I guess our blogs might be documents future social historians could refer to when they talk about the great stock market crashes of 2008. In general left blogs have acquitted themselves well, in my opinion. There are no hostages to fortune, no predictions of imminent economic apocalypse or an unravelling of capitalist relations of production. Most I've seen have soberly analysed/commented on the crisis, noting its immediate impacts, the strategies open to governments and how capitalism might be reshaped in the longer term.
But what about left bloggers themselves? We're very good setting out what we're thinking, but what are we feeling? I guess it's something we're not used to talking about seeing as we are part of an activist culture that always tempers moral outrage with scientific analysis. But then there's the question of how to feel when it comes to something as large as this crisis. For most of our class at present (and leaving aside the ridiculous increases in food prices this past year) it is something intangible and abstract, and whatever we might be feeling right now is not yet coloured by the misery and despair crisis drags in its wake. But I am going to stick my neck out, and say a few things that might come back and haunt me at a later date.
Despite the scale of what's unfolding before our eyes, I'm not feeling the same sense of foreboding that clouded my brain in the aftermath of the September 11th attacks. I cannot avoid schadenfreude. It feels good to see the arrogant financiers, bankers and other witch doctors of voodoo economics despair as their world crashes around them. Its pleasing to see Thatcherite dogma disintegrate in the face of great events as the free marketeers of yesterday go cap in hand to previously neoliberal governments for bail outs. And very, very satisfying to see these former masters of the universe thrash around for some kind of explanation, no matter how absurd.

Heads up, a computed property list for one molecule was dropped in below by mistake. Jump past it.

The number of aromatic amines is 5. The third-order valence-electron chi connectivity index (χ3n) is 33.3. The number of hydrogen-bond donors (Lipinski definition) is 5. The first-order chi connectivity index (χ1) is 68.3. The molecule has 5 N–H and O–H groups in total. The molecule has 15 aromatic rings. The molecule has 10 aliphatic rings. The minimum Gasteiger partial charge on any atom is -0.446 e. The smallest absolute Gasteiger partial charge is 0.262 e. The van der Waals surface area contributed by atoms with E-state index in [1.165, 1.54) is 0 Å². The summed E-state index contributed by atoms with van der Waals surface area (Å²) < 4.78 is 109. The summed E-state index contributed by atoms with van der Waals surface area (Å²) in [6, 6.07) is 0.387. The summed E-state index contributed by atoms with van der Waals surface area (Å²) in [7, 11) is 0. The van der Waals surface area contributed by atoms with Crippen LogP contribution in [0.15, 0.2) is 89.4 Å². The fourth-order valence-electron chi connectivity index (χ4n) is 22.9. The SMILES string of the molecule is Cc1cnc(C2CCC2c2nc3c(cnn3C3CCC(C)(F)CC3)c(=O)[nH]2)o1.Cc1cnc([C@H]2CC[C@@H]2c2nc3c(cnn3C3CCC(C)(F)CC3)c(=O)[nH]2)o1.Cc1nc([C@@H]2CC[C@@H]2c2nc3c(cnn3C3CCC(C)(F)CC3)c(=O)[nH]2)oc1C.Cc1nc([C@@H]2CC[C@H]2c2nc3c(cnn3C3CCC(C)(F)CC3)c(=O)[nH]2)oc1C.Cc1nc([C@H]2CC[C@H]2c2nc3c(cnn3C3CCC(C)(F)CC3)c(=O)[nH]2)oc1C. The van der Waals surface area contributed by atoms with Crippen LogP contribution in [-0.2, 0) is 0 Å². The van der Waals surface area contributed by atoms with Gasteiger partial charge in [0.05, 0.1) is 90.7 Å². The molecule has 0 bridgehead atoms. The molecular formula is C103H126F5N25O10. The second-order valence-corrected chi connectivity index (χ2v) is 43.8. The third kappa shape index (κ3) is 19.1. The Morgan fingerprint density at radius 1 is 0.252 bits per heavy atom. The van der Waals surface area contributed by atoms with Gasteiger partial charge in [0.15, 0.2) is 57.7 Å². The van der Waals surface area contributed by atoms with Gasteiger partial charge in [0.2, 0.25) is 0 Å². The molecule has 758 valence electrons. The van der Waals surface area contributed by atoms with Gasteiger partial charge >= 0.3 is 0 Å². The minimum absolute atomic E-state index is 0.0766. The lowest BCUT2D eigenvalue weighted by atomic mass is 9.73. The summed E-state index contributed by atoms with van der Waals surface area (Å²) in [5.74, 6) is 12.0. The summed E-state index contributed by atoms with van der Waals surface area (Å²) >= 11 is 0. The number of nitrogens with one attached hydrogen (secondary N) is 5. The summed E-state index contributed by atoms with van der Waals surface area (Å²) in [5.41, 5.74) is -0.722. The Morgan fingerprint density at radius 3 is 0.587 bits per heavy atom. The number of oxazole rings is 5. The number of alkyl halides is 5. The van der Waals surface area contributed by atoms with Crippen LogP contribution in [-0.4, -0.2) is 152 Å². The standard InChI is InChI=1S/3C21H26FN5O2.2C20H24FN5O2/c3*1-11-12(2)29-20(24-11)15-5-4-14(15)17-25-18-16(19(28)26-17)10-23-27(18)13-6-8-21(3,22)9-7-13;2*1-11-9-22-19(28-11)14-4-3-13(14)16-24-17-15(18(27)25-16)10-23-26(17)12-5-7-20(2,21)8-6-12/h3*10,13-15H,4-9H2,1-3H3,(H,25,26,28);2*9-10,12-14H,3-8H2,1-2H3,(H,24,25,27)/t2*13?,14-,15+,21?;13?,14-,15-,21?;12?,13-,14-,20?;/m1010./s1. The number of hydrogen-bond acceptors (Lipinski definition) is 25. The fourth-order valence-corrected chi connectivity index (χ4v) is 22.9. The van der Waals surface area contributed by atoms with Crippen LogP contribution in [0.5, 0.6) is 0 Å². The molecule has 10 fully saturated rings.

But there's more than a touch of self-satisfaction. I'm filled with a sense of political optimism I haven't felt in a long time. Can one have the audacity to hope, again? What is sure is the old neoliberal certainty is gone, even if its rotten stench might linger around for a while yet. But there is a new space for ideas. Keynes has been disinterred from his crypt and the necromancy of the 'new' state intervention is reanimating his ideas. But more importantly the spectre of Marx is abroad once again, haunting the nightmares of the bourgeoisie. The attempts at exorcism by the likes of Simon Heffer and Rowan Williams just go to show how anxious they are.
In this period of ideological flux there is an opening of political space that hasn't meaningfully existed in Britain since Labour's defeat at the 1992 general election. There are new opportunities for socialism to provide answers and alternatives to new audiences, and deep down every socialist knows this. If you do have a bit of a spring in your step, there's no need to feel guilty about it because millions are facing unemployment and hardship. Embrace that feeling, get active and organise!